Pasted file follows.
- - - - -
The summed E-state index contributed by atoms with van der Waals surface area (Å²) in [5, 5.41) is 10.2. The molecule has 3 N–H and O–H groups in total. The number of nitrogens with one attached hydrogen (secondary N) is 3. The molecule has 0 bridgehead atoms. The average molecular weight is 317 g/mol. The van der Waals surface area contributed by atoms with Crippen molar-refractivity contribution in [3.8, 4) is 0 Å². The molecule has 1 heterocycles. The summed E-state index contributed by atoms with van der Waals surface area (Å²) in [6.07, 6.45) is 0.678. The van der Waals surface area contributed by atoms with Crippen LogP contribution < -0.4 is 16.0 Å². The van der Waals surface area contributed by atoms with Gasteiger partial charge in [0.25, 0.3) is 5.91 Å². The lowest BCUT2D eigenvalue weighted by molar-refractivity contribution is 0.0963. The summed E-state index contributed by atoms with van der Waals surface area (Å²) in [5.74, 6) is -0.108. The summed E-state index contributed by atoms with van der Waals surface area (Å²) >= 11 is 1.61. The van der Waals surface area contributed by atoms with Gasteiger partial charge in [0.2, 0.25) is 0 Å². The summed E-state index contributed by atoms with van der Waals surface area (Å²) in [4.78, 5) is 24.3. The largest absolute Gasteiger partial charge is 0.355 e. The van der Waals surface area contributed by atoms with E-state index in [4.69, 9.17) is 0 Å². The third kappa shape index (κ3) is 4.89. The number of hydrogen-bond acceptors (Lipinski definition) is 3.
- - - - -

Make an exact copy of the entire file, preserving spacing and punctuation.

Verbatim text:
The summed E-state index contributed by atoms with van der Waals surface area (Å²) in [5, 5.41) is 10.2. The molecule has 3 N–H and O–H groups in total. The number of nitrogens with one attached hydrogen (secondary N) is 3. The molecule has 0 bridgehead atoms. The average molecular weight is 317 g/mol. The van der Waals surface area contributed by atoms with Crippen molar-refractivity contribution in [3.8, 4) is 0 Å². The molecule has 1 heterocycles. The summed E-state index contributed by atoms with van der Waals surface area (Å²) in [6.07, 6.45) is 0.678. The van der Waals surface area contributed by atoms with Crippen LogP contribution < -0.4 is 16.0 Å². The van der Waals surface area contributed by atoms with Gasteiger partial charge in [0.25, 0.3) is 5.91 Å². The lowest BCUT2D eigenvalue weighted by molar-refractivity contribution is 0.0963. The summed E-state index contributed by atoms with van der Waals surface area (Å²) in [5.74, 6) is -0.108. The summed E-state index contributed by atoms with van der Waals surface area (Å²) >= 11 is 1.61. The van der Waals surface area contributed by atoms with Gasteiger partial charge in [0.2, 0.25) is 0 Å². The summed E-state index contributed by atoms with van der Waals surface area (Å²) in [4.78, 5) is 24.3. The largest absolute Gasteiger partial charge is 0.355 e. The van der Waals surface area contributed by atoms with E-state index in [4.69, 9.17) is 0 Å². The third kappa shape index (κ3) is 4.89. The number of hydrogen-bond acceptors (Lipinski definition) is 3.